Tenant rights attorney denied reduced bail in homicide case

Video footage appearing to show Carlos Argueta with his messenger bag and Pascal Krummenacher with his brown backpack the night of Sept 3., 2015, when James "Rick" Thomas was fatally stabbed. Both men have since been charged with murder. (Courtesy photo).

Video footage appearing to show Carlos Argueta with his messenger bag and Pascal Krummenacher with his brown backpack the night of Sept 3., 2015, when James "Rick" Thomas was fatally stabbed. Both men have since been charged with murder. (Courtesy photo).

Despite the outpouring of support for a tenant rights attorney charged with murder in the killing of a 61-year-old man, a judge denied the defense’s request Friday to reduce the attorney’s bail from $2 million to less than half of that.

Carlos Argueta, a 31-year-old staff attorney for the Eviction Defense Collaborative, allegedly stabbed James “Rick” Thomas to death while intoxicated last month on Sixth Street, just south of Market Street.

His co-defendant in the case, Pascal Krummenacher, 21, was an intern with the EDC and out drinking with Argueta the night of the fatal stabbing. He’s also charged with murder.

In San Francisco Superior Court on Friday, Deputy Public Defender Peter Santina requested that Judge Harry Dorfman lower Argueta’s bail to $707,000.

“Argueta is an attorney, he has served the public interest and public good his entire life,” Santina said, arguing his client has “zero history of violence” and is not a public safety risk.

Argueta would not flee when out on bail, Satina argued, saying more than 40 people, including friends, family and coworkers, have agreed to contribute to the bail amount. Argueta wouldn’t run out on them, Santina said.

“Letter after letter, person after person has come forward to tell the court that Mr. Argueta is not a violent person, [he] is in fact the most peaceful person they’ve ever met,” Santina said.

Assistant District Attorney John Ullom listened to Santina’s arguments, then fired back that lowering bail should not be based on what Argueta is like as a person but what he allegedly did — killed a man.

“This is not a referendum of Mr. Argueta’s character,” Ullom said. “This is a question of public safety and what we have here is an allegation of murder.”

Ullom focused in on the fatal stabbing, saying Argueta is “an individual, while intoxicated, who stabbed an individual to death” while on probation for an alcohol related offence. Argueta has previously been convicted of driving under the influence of alcohol.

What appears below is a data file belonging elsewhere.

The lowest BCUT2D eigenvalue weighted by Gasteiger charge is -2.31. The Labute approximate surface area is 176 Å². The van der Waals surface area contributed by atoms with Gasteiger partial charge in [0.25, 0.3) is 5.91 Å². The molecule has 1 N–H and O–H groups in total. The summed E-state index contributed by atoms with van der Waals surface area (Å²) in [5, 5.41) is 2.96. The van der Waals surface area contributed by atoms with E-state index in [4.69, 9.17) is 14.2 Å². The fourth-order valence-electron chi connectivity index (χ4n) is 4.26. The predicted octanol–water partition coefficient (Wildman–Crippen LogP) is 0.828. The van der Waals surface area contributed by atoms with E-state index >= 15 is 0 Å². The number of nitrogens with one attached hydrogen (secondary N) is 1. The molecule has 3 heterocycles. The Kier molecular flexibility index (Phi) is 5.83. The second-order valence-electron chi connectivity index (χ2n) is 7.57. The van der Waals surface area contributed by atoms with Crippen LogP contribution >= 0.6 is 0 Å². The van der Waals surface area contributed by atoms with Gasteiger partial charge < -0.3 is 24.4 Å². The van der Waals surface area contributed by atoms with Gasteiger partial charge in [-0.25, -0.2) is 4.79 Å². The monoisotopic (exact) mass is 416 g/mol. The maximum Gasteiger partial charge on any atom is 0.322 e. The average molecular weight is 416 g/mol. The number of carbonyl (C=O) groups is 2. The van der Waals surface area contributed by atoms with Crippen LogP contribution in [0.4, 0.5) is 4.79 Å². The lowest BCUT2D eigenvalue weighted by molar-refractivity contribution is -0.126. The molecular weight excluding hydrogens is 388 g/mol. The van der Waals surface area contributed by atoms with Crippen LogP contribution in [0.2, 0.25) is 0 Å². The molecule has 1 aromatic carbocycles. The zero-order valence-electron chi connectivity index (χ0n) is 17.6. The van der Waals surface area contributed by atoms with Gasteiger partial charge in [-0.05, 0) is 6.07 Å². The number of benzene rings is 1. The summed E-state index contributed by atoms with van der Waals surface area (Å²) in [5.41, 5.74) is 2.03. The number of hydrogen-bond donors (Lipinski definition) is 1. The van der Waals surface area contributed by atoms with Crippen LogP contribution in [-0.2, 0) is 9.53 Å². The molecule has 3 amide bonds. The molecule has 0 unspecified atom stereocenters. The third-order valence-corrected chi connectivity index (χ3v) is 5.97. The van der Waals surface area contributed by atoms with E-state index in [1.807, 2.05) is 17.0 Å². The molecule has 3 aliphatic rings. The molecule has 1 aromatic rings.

Right before Dorfman sided with the prosecution, he offered Santina a chance to make his case once more. “I think if we’re being really honest… to say that there’s a future public safety risk to me is completely baseless,” Santina said.

“There are as I see it strong conflicting issues and interests here,” said Dorfman. Expressing uncertainty about what actually happened the night of the stabbing, Dorfman said it allegedly came down to “Argueta somehow obtained a knife and used the knife apparently while under the influence of alcohol to kill James Thomas.”

“There will be disputes about, step by step, what led up to the death of Mr. Thomas,” Dorfman said. He then decided to deny the motion to reduce bail.

Argueta and Krummenacher will appear in court again Monday, where a date for the preliminary hearing will be scheduled. Both men pleaded not guilty to murder, second-degree robbery and receiving stolen property. Argueta also pleaded not guilty to two counts of assault with a deadly weapon.

If there is a trial, it will likely center on whether the defendants were the aggressors or victims in an attempted robbery that turned into the fatal stabbing.

Screen Shot 2015-09-15 at 5.47.00 PM

Image 1 of 7

Video still appearing to show Carlos Argueta waving a knife within moments of allegedly stabbing James Thomas on Sixth and Market streets Sept. 3, 2015 (Courtesy photo).

Untitled-1

Read more criminal justice news on the Crime Ink page in print. Follow us on Twitter: @sfcrimeink

Carlos ArguetaCrimeCrime InkDorfmanEviction Defense CollaborativeJames ThomasPascal KrummenacherPeter SantinaSan Francisco Crime

If you find our journalism valuable and relevant, please consider joining our Examiner membership program.
Find out more at www.sfexaminer.com/join/

Just Posted

San Francisco lacks housing data that would let it track rental vacancies and prices. New legislation is seeking to change that.<ins> (Photo by Joel Angel Jurez/2016 Special to S.F. Examiner)</ins>
Landlords blast proposal to require annual report on rentals as invasion of privacy

Housing inventory could give city better data on housing vacancies, affordability

University of San Francisco head coach Todd Golden coaches his team on defense during a 2019 gameat War Memorial Gymnasium on the campus of the University of San Francisco. (Ryan Gorcey / S.F. Examiner)
Stunner in Bubbleville: USF upsets fourth-ranked Virginia

Less than 48 hours removed from a loss to a feeble UMass… Continue reading

Health care workers would be the first group in the state to receive the COVID-19 vaccine. (Go Nakamura/Getty Images/TNS)
Hope on the way: Here’s what to know about California’s COVID-19 vaccine plan

The first batch of doses could hit the state as soon as early December

The Big Game was played Friday at Memorial Stadium in Berkeley. (Shutterstock)
Stanford blocks extra point to stun Cal, win 123rd Big Game 24-23

The 123rd edition of the Big Game featured a number of firsts.… Continue reading

Psilocybin magic mushrooms (Shutterstock)
‘Magic mushrooms’ moving into the mainstream

Efforts to decriminalize psychedelics could follow several different paths

Most Read